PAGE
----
‘Garbage row poses disease threat’

KATHMANDU: Dr Saroj Prasad Rajendra, director, Sukraraj Tropical and Infectious Diseases Hospital, today appealed to Okharpauwa-based struggle committees not to disrupt garbage disposal at the land-fill site at the time of diarrhoeal diseases.

Talking to The Himalayan Times, she said July and August are the months when the diarrhoeal diseases break out. Dr Rajendra warned of an outbreak in Kathmandu valley if preventive measures are not taken on time. “If the garbage continues to pile up, contaminating water and food stuffs, an epidemic outbreak will be a sure thing,” she claimed.

The hospital has not recorded any case of cholera this year but it would be dangerous if it appears. The doctor said cholera causes quick deaths if not treated on time.

“Matters of public concern are being politicised,” she said, opining that the government needs to adopt strong measures for the sustainable solution of the garbage problem in the capital city. “If the garbage problem is not solved, a Jajarkot case could be replicated in Kathmandu.”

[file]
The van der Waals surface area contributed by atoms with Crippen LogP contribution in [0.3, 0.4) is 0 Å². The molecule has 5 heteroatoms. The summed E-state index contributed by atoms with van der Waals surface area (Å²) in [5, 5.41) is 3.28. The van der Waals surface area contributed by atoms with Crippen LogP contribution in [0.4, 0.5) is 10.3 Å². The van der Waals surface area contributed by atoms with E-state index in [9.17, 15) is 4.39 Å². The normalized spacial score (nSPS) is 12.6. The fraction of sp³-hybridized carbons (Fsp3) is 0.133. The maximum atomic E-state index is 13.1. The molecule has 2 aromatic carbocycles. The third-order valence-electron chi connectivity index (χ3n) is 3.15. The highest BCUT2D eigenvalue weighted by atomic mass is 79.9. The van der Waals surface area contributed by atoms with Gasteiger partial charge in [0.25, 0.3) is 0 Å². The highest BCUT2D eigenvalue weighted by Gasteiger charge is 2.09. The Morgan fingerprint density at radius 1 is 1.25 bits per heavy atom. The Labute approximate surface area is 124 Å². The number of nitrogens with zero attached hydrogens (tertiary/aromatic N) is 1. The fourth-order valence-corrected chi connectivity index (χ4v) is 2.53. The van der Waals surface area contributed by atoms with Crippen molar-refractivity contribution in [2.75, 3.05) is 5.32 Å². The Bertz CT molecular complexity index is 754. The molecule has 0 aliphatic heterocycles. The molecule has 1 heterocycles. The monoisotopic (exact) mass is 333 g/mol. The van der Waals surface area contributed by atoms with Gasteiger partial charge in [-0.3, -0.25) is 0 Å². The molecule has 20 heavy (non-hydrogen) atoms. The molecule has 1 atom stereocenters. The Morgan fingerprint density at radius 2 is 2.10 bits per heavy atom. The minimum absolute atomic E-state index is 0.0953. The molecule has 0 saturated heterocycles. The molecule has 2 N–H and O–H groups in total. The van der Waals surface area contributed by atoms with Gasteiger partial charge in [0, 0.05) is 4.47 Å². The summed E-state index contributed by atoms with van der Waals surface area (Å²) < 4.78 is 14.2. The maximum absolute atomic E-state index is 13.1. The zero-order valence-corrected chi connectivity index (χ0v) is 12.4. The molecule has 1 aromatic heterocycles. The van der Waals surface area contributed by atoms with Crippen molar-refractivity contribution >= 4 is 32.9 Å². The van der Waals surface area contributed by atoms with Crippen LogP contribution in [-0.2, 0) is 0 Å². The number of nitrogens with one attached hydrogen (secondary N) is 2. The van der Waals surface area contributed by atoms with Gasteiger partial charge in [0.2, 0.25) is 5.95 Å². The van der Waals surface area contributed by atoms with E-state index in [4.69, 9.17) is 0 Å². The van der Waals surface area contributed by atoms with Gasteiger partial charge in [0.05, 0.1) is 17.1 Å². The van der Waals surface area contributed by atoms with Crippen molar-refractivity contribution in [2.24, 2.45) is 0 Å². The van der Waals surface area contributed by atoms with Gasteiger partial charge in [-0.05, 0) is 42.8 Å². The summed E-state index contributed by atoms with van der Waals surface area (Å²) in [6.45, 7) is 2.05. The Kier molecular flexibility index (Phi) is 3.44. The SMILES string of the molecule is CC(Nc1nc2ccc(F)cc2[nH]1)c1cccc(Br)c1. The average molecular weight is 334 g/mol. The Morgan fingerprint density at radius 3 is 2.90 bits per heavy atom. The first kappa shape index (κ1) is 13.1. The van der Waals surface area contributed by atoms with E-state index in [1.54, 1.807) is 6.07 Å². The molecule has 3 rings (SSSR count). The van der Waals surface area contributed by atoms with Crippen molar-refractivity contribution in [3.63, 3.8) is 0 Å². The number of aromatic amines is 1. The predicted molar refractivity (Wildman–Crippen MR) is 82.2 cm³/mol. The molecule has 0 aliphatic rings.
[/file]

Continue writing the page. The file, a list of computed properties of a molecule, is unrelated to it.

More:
The hospital has medicines enough for the treatment of 15,000 patients at a time. The hospital records 35 diarrhoea cases on a daily basis.

Pranay Kumar Upadhyay, senior public health officer, Epidemiology and Disease Control Division, said the disruption of garbage collection has threatened the outbreak of diarrhoeal diseases mostly in the slums of Kathmandu. He said Rapid Response Teams are ready to be deployed in cases of emergency. Upadhyay said they had asked hospitals to be ready to handle the outbreak.